INTRODUCTION: Computed tomography (CT) angiography of the coronaries has the ability to depict extracardiac lesions in the visualized thorax and upper abdomen. These incidental lesions can often present a challenge to physicians. METHODS: We performed a retrospective review of 100 consecutive patients referred for 64-multidetector CT coronary CT angiography performed on a 64-slice CT scanner. Two fellowship trained cardiac radiologists reviewed each study by consensus on a CT postprocessing workstation using commercially available software. Extracardiac CT findings (ECF) were classified as benign, indeterminate, or of clinical significance at the time of image evaluation. Benign findings were those considered to be of little clinical significance with no follow-up needed. Indeterminate findings were those deemed of potential clinical importance, requiring correlation of the patient history or a follow-up study. Clinically significant findings were those felt to be of definite clinical importance requiring immediate evaluation or intervention. RESULTS: The study cohort consisted of 68 males (68%) and 32 females (32%) with a mean (±standard deviation) age of 63.4±14.5 years and a range of 23 to 87 years. A total of 145 ECF were found in 67 patients (67%), 50 males and 17 females, with a mean age of 68.0±11.8 years and a range of 23 to 87 years. Of those, 107 (73.8%) were considered benign, 22 (15.2%) indeterminate, and 16 clinically significant findings (11.0%). By significance, a total of 107 benign ECF were found in 61 patients, 46 males and 15 females, with a mean age of 67.7±12.2 years and a range of 23 to 87 years. Only 22 ECF indeterminate findings were present, distributed in 21 patients, of which there were 17 males and 5 females, with a mean age of 68.5±13.9 and a range of 23 to 82 years. The 16 clinically significant ECF were distributed in 11 patients, all males, with a mean age of 68.0±8.8 and a range of 55 to 87 years. CONCLUSIONS: The presence of ECF in our daily practice is frequent, and not limited to the identification of pulmonary nodules, and reinforces the notion that all the organs in the scan should be thoroughly and methodically evaluated.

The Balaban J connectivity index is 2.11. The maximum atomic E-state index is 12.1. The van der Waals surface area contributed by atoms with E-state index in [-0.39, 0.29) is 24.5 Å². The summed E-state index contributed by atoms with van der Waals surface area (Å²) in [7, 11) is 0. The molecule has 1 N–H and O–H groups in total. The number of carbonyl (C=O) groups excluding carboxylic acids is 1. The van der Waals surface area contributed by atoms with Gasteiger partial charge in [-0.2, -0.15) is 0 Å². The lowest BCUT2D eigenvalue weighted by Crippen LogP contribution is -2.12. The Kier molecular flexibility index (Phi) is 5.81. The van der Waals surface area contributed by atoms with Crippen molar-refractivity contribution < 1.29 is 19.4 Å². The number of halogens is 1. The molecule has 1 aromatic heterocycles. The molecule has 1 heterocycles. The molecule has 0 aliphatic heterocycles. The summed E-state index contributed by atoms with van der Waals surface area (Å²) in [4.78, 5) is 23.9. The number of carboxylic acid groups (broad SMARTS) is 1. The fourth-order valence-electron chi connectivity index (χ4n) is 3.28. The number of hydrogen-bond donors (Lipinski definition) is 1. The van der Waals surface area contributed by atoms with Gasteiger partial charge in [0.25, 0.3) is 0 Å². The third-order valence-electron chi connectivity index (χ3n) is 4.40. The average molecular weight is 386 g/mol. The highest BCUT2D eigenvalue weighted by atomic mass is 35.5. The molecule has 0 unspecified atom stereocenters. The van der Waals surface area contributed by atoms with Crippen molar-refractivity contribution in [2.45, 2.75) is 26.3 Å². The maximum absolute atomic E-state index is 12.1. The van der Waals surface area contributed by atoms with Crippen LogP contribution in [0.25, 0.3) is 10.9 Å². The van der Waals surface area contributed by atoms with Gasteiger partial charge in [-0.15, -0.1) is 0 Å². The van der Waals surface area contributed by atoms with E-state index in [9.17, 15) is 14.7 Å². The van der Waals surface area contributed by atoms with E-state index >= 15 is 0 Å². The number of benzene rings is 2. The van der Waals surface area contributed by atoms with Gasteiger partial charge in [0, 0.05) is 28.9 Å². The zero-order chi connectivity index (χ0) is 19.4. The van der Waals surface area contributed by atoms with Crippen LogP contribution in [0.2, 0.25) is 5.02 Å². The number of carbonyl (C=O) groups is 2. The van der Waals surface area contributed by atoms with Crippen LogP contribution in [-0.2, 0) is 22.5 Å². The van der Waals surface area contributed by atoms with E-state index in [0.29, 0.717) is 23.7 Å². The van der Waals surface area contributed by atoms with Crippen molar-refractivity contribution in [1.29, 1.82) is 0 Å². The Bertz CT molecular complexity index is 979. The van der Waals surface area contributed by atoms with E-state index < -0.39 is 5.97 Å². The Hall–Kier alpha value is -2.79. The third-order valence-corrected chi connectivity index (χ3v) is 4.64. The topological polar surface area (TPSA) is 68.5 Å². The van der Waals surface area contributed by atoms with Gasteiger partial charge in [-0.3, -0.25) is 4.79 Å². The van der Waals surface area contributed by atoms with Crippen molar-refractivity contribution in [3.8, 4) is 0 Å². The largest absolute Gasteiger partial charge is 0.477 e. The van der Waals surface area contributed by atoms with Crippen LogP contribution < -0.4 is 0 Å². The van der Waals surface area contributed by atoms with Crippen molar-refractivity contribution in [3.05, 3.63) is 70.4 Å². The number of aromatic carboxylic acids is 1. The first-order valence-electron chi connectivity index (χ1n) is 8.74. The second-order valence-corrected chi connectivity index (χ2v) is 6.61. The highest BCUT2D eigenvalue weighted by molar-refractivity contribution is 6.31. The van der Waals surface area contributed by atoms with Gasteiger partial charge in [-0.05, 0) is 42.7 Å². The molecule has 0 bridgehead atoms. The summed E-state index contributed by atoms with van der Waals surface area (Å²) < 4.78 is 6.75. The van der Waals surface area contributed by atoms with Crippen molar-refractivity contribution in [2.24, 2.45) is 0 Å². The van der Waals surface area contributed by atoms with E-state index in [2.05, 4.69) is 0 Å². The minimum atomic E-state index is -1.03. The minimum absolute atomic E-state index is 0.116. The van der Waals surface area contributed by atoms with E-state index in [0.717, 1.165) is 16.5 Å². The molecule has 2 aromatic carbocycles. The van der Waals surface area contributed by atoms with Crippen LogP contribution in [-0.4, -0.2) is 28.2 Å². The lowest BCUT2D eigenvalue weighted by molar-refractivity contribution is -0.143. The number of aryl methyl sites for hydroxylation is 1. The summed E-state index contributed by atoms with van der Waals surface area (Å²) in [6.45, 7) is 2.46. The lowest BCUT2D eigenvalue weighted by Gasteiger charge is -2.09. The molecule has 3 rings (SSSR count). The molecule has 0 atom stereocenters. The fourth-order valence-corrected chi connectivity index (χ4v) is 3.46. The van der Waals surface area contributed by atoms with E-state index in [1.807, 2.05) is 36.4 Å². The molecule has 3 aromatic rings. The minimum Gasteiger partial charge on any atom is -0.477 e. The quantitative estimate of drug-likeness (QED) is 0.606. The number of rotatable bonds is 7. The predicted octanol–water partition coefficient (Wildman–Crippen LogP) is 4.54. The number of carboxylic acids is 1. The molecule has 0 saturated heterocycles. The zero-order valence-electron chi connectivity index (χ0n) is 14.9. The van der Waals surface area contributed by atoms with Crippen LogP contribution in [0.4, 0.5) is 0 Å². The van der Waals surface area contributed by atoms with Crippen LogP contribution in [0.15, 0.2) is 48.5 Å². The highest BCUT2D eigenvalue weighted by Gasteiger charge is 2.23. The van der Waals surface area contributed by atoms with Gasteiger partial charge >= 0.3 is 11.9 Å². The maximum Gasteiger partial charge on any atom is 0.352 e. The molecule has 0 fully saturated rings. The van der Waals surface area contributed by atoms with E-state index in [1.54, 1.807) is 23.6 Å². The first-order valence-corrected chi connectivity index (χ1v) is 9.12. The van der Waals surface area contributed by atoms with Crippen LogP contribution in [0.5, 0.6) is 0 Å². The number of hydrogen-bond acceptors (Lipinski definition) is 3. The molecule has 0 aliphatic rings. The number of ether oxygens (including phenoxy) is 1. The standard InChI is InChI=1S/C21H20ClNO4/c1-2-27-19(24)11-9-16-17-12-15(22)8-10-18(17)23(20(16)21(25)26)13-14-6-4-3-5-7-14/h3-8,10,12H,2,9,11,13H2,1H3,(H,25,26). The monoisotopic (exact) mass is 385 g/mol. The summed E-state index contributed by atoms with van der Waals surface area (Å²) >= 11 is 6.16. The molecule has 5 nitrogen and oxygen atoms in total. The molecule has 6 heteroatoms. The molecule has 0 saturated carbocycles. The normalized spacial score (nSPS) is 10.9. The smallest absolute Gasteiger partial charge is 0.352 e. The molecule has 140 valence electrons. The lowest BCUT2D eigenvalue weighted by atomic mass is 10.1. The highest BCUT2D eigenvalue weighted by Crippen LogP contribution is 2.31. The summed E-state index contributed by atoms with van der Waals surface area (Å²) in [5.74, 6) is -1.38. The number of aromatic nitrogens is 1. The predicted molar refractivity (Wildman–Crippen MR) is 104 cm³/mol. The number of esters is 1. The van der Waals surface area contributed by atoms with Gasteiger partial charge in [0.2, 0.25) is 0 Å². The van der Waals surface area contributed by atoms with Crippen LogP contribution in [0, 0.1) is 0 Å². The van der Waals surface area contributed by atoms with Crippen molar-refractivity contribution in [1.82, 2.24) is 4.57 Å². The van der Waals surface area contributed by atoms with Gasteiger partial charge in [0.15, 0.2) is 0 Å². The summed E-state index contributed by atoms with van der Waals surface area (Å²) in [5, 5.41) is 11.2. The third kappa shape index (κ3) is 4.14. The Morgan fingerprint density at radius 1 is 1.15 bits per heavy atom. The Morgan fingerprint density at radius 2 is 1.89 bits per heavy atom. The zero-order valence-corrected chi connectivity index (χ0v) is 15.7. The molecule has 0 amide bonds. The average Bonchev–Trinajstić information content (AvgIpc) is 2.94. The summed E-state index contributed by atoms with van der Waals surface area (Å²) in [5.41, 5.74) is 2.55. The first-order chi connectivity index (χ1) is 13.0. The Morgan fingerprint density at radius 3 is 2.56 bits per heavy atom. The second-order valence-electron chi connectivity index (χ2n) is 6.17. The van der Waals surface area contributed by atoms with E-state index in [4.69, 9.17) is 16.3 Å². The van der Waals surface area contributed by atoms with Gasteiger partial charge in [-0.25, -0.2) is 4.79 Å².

- Cardiac imaging
- Computer imaging
- Incidental findings
ASJC Scopus subject areas
- Radiology Nuclear Medicine and imaging
- Pulmonary and Respiratory Medicine